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Monday, June 23, 2008

Good adaptations

I, like many fellow cooks, have a bit of a penchant for adapting recipes to suit my mood, or, perhaps more often, what's in my pantry. In a way it's what cooking's all about - taking various ideas, methods and ingredients and combining them in your personal style to create your own recipes.

Having the confidence to cook this way is truly one of the great joys of the kitchen for me. I can remember just starting to cook as a child, and following every recipe with great concentration, and an emphasis on getting each ingredient and step exactly as its author described. Then, over time, I became a bit more confident and liberal with my food, such that I now know (most of the time, anyway!) what I can substitute or change about a recipe which will make it suit me better.

It's worth adding, however, that this doesn't always work, even if you are experienced - some things don't take kindly to being played with (bread and a lot of baked goods, for example, and confectionery), and others just don't quite turn out the way you'd hoped. I have, needless to say, had some spectacular failures as well as amazing successes!

The two recipes that follow today, though, are great examples of recipe adaptation: the first, a Nigel Slater-inspired meatballs dish; and the second a gorgeous yoghurt cake made a bit special with the use of leftover poached quinces and caramel sauce to turn in into a fabulously sticky upside-down cake.

As promised in a recent post, I've given Nigel Slater's Appetite a bit of a workout and thought I'd share my version of the meatballs recipe from the book. Mr Slater calls for pork mince as the basis for these little delights, and while I only had beef, I thought they were worth a try...good thinking me! Perhaps a little garlicky for my liking, but that could be easily rectified next time, and my scepticism about there not being any breadcrumbs in the mixture proved to be unfounded. The adapted recipe is below.

As for the cake, I've used this recipe for yoghurt cake a few times and it's worked like a dream in every incarnation, including just the plain version with lemon syrup (which is how it appears in Sweet Food, a little Murdoch Books creation from the Chunky Food series). This time, I had some wine-poached quinces in the fridge, along with a little dribble of caramel sauce, so used these to line the base of my tin and poured the cake batter over the top. Bake, turn out, and voila! A sticky Caramel-Quince Upside Down Cake. This kept Chris and I going for dessert (and, I admit, breakfast on a couple of occasions) for about 5 days. And happily it was almost as good on that last day as it was straight out of the oven. No small feat for a cake, and I suspect it had a lot to do with the moistness that the yoghurt adds.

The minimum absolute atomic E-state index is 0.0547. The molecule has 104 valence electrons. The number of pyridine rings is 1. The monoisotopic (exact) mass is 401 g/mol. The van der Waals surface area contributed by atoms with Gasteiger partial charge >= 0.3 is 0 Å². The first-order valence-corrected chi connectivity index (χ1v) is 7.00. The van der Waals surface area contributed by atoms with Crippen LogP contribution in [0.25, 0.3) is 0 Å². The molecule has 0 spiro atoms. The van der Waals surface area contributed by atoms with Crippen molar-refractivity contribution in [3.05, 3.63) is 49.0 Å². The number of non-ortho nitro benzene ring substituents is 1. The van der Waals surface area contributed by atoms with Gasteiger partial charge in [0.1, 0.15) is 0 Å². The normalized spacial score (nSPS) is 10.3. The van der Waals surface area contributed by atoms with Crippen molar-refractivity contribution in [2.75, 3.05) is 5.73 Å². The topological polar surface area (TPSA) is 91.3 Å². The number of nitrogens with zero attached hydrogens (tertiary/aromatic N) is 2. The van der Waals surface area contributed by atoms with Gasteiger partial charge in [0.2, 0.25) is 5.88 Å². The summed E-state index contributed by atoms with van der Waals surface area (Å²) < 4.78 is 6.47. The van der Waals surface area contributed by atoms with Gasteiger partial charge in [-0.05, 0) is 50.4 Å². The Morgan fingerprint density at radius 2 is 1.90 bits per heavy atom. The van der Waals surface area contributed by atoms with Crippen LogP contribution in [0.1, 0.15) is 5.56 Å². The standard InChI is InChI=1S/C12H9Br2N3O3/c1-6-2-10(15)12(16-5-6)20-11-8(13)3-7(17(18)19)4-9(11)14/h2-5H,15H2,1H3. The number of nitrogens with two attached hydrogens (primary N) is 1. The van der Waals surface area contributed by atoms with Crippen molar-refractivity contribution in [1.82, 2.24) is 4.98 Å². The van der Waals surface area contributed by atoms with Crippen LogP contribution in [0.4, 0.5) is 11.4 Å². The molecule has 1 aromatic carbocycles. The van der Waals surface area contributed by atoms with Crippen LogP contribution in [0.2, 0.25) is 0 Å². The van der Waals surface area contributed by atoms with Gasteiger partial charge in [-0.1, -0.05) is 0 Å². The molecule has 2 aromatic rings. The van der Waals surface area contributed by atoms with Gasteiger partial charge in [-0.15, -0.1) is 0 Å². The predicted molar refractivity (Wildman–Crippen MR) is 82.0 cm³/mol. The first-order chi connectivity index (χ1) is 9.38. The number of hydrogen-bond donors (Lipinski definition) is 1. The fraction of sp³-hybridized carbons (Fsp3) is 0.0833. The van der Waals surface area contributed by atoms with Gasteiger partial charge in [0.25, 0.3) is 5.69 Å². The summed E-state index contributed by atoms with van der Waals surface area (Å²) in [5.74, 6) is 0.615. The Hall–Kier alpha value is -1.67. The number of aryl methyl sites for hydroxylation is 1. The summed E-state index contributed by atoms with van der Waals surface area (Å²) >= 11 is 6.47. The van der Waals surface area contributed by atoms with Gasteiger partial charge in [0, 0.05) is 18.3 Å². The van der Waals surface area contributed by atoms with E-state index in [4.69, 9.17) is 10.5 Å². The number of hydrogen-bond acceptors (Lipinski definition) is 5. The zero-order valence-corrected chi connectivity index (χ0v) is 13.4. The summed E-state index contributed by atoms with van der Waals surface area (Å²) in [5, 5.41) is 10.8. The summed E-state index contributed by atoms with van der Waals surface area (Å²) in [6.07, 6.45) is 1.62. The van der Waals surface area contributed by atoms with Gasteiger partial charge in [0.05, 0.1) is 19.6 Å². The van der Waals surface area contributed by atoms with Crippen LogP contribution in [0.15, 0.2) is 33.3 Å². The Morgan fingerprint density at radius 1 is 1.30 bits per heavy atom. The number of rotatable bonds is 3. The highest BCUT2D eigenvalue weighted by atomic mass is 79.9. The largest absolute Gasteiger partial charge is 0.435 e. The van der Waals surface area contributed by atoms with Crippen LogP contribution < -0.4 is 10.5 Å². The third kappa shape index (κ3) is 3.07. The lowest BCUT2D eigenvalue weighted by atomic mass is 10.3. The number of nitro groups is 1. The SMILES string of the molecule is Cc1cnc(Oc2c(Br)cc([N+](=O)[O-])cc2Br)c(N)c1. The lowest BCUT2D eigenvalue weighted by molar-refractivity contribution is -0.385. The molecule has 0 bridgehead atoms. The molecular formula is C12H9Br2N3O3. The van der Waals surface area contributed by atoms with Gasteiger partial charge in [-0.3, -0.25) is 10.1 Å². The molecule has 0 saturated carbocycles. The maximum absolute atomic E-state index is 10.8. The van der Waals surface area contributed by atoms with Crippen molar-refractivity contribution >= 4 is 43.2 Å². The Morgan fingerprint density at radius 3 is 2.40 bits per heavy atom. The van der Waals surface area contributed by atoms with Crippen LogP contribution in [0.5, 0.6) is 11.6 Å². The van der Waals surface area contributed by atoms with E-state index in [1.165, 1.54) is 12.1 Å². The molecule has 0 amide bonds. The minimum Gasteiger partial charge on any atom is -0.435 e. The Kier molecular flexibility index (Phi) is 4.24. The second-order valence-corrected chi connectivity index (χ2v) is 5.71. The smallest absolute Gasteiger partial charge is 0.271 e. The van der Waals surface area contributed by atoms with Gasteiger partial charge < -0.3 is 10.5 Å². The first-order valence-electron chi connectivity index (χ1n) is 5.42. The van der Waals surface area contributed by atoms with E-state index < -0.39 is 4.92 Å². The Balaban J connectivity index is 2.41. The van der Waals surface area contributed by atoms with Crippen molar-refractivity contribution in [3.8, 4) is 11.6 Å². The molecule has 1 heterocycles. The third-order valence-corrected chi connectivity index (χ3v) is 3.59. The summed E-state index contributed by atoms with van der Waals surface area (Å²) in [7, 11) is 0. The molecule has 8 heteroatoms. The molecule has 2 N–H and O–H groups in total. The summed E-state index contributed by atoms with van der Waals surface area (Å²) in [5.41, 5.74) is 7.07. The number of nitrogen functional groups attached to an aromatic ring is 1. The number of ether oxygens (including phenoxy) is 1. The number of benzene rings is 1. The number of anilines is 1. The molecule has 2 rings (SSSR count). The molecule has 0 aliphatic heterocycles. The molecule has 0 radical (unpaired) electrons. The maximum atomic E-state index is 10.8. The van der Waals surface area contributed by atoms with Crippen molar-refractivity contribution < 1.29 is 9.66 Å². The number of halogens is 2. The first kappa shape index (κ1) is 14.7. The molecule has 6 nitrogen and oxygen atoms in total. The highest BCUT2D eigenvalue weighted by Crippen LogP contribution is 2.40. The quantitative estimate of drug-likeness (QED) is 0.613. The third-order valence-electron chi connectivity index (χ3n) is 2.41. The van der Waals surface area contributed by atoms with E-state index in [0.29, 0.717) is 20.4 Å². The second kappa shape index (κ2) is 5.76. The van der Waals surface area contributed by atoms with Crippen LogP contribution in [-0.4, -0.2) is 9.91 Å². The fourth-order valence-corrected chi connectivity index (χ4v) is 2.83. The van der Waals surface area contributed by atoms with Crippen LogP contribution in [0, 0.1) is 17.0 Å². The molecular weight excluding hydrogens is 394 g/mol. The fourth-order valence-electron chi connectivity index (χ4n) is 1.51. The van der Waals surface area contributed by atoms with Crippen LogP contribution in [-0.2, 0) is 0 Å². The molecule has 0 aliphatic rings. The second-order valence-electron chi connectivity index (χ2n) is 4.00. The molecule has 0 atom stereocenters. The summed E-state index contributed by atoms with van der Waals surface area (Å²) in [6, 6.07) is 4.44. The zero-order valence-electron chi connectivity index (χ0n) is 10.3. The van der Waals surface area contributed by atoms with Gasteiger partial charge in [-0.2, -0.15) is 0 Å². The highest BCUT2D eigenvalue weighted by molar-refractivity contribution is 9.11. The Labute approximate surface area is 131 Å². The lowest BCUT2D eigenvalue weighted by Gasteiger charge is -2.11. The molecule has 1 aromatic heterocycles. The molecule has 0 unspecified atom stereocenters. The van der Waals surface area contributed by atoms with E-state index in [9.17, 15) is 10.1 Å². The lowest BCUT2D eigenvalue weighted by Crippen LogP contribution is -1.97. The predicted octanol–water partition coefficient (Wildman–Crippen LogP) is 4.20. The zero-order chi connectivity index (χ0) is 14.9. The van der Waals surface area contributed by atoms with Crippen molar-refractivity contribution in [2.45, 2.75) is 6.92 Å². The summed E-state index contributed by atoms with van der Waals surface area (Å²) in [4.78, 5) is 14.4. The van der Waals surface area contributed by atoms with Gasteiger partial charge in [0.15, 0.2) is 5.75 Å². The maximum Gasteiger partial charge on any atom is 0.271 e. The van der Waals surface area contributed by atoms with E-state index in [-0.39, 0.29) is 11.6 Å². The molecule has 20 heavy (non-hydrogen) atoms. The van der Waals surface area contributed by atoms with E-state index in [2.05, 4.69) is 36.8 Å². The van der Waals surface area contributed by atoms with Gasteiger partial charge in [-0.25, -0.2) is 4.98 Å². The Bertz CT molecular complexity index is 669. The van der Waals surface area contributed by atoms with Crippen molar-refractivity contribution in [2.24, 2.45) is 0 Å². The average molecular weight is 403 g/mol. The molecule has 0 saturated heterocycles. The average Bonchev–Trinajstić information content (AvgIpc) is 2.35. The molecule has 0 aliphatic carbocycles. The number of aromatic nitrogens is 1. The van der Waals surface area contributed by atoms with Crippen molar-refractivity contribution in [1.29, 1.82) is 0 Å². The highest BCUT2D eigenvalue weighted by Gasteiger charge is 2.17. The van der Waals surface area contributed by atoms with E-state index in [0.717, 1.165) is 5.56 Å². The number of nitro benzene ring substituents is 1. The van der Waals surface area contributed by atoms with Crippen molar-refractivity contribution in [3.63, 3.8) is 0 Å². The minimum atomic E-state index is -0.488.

Do try them, either as I've written, or add your own twist and see what you can come up with. As for me, I think my next yoghurt cake will be split and filled with lemon curd; and the meatballs will be made with pork mince and maybe a little ricotta cheese...happy cooking.

Midweek Meatballs
(adapted from the 'really juicy, spicy meatballs' in Appetite, by Nigel Slater)

I loosely based my recipe on the European version described in the book, using the following:

a decent handful of pancetta, sliced into lardons

500g beef mince

2 cloves garlic, crushed

zest of 1 lemon

2 small red chillies, finely chopped

a good pinch of freeze-dried oregano (MUCH better than normal dried herbs, try them if you can find them at your local gourmet store!)

salt and pepper

Mix all ingredients together, trying not to overmix. Cover and refrigerate for 30 minutes to firm the mixture slightly, then roll into small meatballs (about a tablespoon of mixture for each one is good).

Heat a little olive oil in a frypan over medium heat and brown the meatballs on all sides, then turn heat to low and finish cooking through.

Serve your meatballs hot, with any of the following:

  • dropped into a chilli-spiced chicken broth with a few soba noodles and some Asian greens
  • briefly tossed with a jar of tomato-based pasta sauce and perched atop a mound of spaghetti
  • with mash and steamed vegies
  • with tiny pasta shapes or rice (try deglazing your meatballs pan with a touch of white wine and throwing the pasta/rice around in this reduced mixture to coat & flavour), parmesan cheese and steamed broccolini - as per today's photo

Caramel-Quince Upside Down Cake

(adapted from the Yoghurt Cake with Syrup from Murdoch Books' Sweet Food)

8-10 pieces poached quince, drained of any syrup

200ml pre-bought caramel sauce, or you could make it yourself if you're feeling industrious (NOT that nasty fake caramel ice cream topping, please!)

185g softened unsalted butter

250g caster sugar

5 eggs, separated

250g plain Greek-style yoghurt

2tsp grated lemon zest

1/2tsp vanilla extract

280g plain flour

2tsp baking powder

1/2tsp bicarbonate soda

Preheat oven to 180C. Grease and line a 24cm round springform tin.

Spread the caramel over the base of your lined tin, then top with the quince pieces, arranging in neat circles so they present nicely when you turn out your finished cake. Set aside.

Beat butter and sugar until light and creamy. Add egg yolks gradually, beating well to incorporate. Stir in the yoghurt, zest and vanilla. Fold in the flour, baking powder and bicarb.

Whisk egg whites until stiff, then fold into the cake mixture. Spoon carefully into the prepared tin, being careful not to move the quinces too much, and bake for 50 minutes or until a skewer tests clean. Cool in the tin for 15-20 minutes, then turn out onto a serving plate so any sauce/juice runs down the sides of the cake.

Serve warm or at room temperature with double cream.